Simultaneous Control of Capsaicinoids Release from Polymeric Nanocapsules
The nanoencapsulation of capsaicinoids (capsaicin and dihydrocapsaicin) was proposed in this work as a strategy to control their release due to the reservoir characteristics of the nanocapsules. This reservoir property could prolong the topical analgesic effect and reduce the burning sensation and skin irritation caused by the capsaicinoids. The nanocapsules were physicochemically characterized and presented z-average diameter of 153 ± 7 (PDI < 0.2) and zeta potential of +9.62±1.48 mV. The pH of the aqueous nanoparticle suspension was 5.72±0.10, which is suitable for cutaneous application. The total capsaicinoids content was 0.5 mg mL−1 (64% of capsaicin and 33% of dihydrocapsaicin) and their encapsulation efficiencies were close to 100%. The formulation was stable over 90 days. The in vitro release profiles demonstrated that the release of capsaicin and dihydrocapsaicin was prolonged by means of nanoencapsulation. Moreover, comparing the half-life values, it was observed that the polymeric wall significantly affected the release rates for both capsaicinoids. According to Fick's first law, capsaicin presented higher flux (5.6±0.1 (×10−4) mg cm−2 h−1 than that of dihydrocapsaicin (2.1±0.2 (×10−4) mg cm−2 h−1, which was probably related to its higher gradient concentration. Drug diffusion and polymer relaxation were responsible for the capsaicinoids release from the nanocapsules, which fitted the monoexponential mathematical model. This innovative formulation was designed considering its potential action of prolonging the analgesic effect of the capsaicionoids on the skin.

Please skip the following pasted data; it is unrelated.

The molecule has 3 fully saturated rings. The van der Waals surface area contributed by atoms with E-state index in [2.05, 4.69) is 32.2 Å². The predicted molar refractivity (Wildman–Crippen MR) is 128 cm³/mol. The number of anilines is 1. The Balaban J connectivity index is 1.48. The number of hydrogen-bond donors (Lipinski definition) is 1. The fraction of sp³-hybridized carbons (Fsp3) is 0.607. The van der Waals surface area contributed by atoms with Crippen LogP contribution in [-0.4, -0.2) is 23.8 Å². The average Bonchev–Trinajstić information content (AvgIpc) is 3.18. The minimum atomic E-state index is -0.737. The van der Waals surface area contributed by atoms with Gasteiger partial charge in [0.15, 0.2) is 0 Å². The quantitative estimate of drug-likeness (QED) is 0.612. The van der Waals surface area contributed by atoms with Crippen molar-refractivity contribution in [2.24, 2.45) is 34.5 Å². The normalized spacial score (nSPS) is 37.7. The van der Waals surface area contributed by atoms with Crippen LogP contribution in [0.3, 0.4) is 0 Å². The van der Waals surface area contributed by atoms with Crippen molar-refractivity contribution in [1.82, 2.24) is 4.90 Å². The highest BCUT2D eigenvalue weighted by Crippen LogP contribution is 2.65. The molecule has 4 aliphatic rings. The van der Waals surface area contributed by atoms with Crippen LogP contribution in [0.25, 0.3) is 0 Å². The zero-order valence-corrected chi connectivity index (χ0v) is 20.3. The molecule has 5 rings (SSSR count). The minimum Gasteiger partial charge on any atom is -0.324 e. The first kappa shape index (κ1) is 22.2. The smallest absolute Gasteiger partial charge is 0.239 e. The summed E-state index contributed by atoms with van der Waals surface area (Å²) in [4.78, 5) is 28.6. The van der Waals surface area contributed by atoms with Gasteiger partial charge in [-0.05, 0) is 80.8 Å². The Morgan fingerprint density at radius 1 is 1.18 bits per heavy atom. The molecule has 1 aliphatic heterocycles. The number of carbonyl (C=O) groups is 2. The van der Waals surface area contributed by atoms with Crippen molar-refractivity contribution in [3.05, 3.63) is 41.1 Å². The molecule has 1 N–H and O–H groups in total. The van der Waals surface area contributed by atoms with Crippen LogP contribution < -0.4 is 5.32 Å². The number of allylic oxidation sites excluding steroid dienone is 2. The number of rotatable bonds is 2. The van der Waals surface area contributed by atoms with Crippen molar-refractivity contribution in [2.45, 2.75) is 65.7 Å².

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Document Type: Research Article
Publication date: 2011-03-01
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